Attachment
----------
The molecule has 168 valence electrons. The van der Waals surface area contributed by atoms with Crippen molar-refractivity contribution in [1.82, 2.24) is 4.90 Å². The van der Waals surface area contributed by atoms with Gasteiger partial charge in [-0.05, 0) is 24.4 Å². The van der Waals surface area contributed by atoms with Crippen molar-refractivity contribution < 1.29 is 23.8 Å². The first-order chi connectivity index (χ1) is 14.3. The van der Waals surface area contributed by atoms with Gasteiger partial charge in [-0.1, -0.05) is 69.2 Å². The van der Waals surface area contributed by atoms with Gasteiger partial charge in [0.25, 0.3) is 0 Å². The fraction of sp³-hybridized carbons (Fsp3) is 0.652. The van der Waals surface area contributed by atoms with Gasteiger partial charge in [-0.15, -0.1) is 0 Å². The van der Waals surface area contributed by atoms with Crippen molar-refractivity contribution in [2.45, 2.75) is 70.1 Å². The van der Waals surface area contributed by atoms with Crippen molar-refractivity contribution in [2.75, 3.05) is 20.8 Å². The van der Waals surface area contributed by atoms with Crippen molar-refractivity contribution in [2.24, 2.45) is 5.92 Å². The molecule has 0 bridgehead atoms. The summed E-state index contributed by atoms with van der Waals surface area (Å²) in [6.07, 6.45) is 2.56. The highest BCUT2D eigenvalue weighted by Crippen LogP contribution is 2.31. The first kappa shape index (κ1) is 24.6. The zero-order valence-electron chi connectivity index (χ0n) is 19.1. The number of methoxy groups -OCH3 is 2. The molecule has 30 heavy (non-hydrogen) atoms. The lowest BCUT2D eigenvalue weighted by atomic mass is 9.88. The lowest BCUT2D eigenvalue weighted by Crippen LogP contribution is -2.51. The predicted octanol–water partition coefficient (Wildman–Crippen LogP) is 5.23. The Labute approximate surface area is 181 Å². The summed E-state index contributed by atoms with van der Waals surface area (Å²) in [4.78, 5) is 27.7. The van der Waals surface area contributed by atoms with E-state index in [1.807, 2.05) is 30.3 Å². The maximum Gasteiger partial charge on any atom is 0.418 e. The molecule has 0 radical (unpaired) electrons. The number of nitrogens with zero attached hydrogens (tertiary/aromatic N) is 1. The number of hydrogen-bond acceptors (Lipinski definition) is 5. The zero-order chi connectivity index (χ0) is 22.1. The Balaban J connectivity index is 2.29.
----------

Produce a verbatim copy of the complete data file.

The molecule has 168 valence electrons. The van der Waals surface area contributed by atoms with Crippen molar-refractivity contribution in [1.82, 2.24) is 4.90 Å². The van der Waals surface area contributed by atoms with Gasteiger partial charge in [-0.05, 0) is 24.4 Å². The van der Waals surface area contributed by atoms with Crippen molar-refractivity contribution < 1.29 is 23.8 Å². The first-order chi connectivity index (χ1) is 14.3. The van der Waals surface area contributed by atoms with Gasteiger partial charge in [-0.1, -0.05) is 69.2 Å². The van der Waals surface area contributed by atoms with Gasteiger partial charge in [0.25, 0.3) is 0 Å². The fraction of sp³-hybridized carbons (Fsp3) is 0.652. The van der Waals surface area contributed by atoms with Gasteiger partial charge in [-0.15, -0.1) is 0 Å². The van der Waals surface area contributed by atoms with Crippen molar-refractivity contribution in [2.45, 2.75) is 70.1 Å². The van der Waals surface area contributed by atoms with Crippen molar-refractivity contribution in [2.75, 3.05) is 20.8 Å². The van der Waals surface area contributed by atoms with Crippen molar-refractivity contribution in [2.24, 2.45) is 5.92 Å². The molecule has 0 bridgehead atoms. The summed E-state index contributed by atoms with van der Waals surface area (Å²) in [6.07, 6.45) is 2.56. The highest BCUT2D eigenvalue weighted by Crippen LogP contribution is 2.31. The first kappa shape index (κ1) is 24.6. The zero-order valence-electron chi connectivity index (χ0n) is 19.1. The number of methoxy groups -OCH3 is 2. The molecule has 30 heavy (non-hydrogen) atoms. The lowest BCUT2D eigenvalue weighted by atomic mass is 9.88. The lowest BCUT2D eigenvalue weighted by Crippen LogP contribution is -2.51. The predicted octanol–water partition coefficient (Wildman–Crippen LogP) is 5.23. The Labute approximate surface area is 181 Å². The summed E-state index contributed by atoms with van der Waals surface area (Å²) in [4.78, 5) is 27.7. The van der Waals surface area contributed by atoms with E-state index in [1.807, 2.05) is 30.3 Å². The maximum Gasteiger partial charge on any atom is 0.418 e. The molecule has 0 radical (unpaired) electrons. The number of nitrogens with zero attached hydrogens (tertiary/aromatic N) is 1. The number of hydrogen-bond acceptors (Lipinski definition) is 5. The zero-order chi connectivity index (χ0) is 22.1. The Balaban J connectivity index is 2.29.